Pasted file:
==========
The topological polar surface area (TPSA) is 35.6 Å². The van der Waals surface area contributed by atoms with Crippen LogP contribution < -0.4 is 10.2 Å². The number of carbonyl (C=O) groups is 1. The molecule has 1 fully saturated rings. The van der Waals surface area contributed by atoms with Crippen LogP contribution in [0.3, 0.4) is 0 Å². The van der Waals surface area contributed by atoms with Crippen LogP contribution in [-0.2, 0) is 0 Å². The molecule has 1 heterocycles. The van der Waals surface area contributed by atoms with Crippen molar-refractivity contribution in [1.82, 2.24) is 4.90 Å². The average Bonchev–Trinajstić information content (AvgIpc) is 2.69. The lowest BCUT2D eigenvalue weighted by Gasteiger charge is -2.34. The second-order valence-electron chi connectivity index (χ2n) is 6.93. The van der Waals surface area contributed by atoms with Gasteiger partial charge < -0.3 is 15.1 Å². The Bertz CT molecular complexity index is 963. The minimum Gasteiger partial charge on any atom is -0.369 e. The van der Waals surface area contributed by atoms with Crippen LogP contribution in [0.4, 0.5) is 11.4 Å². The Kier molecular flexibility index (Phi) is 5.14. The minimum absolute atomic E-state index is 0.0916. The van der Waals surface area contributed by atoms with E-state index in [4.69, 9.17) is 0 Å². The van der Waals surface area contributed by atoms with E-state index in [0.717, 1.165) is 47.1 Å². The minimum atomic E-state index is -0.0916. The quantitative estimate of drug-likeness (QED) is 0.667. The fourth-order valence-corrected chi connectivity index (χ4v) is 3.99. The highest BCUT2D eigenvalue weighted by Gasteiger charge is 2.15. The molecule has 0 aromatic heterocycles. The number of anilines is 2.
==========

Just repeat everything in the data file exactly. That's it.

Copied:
The topological polar surface area (TPSA) is 35.6 Å². The van der Waals surface area contributed by atoms with Crippen LogP contribution < -0.4 is 10.2 Å². The number of carbonyl (C=O) groups is 1. The molecule has 1 fully saturated rings. The van der Waals surface area contributed by atoms with Crippen LogP contribution in [0.3, 0.4) is 0 Å². The van der Waals surface area contributed by atoms with Crippen LogP contribution in [-0.2, 0) is 0 Å². The molecule has 1 heterocycles. The van der Waals surface area contributed by atoms with Crippen molar-refractivity contribution in [1.82, 2.24) is 4.90 Å². The average Bonchev–Trinajstić information content (AvgIpc) is 2.69. The lowest BCUT2D eigenvalue weighted by Gasteiger charge is -2.34. The second-order valence-electron chi connectivity index (χ2n) is 6.93. The van der Waals surface area contributed by atoms with Gasteiger partial charge < -0.3 is 15.1 Å². The Bertz CT molecular complexity index is 963. The minimum Gasteiger partial charge on any atom is -0.369 e. The van der Waals surface area contributed by atoms with Crippen LogP contribution in [0.4, 0.5) is 11.4 Å². The Kier molecular flexibility index (Phi) is 5.14. The minimum absolute atomic E-state index is 0.0916. The van der Waals surface area contributed by atoms with E-state index in [4.69, 9.17) is 0 Å². The van der Waals surface area contributed by atoms with E-state index in [0.717, 1.165) is 47.1 Å². The minimum atomic E-state index is -0.0916. The quantitative estimate of drug-likeness (QED) is 0.667. The fourth-order valence-corrected chi connectivity index (χ4v) is 3.99. The highest BCUT2D eigenvalue weighted by Gasteiger charge is 2.15. The molecule has 0 aromatic heterocycles. The number of anilines is 2.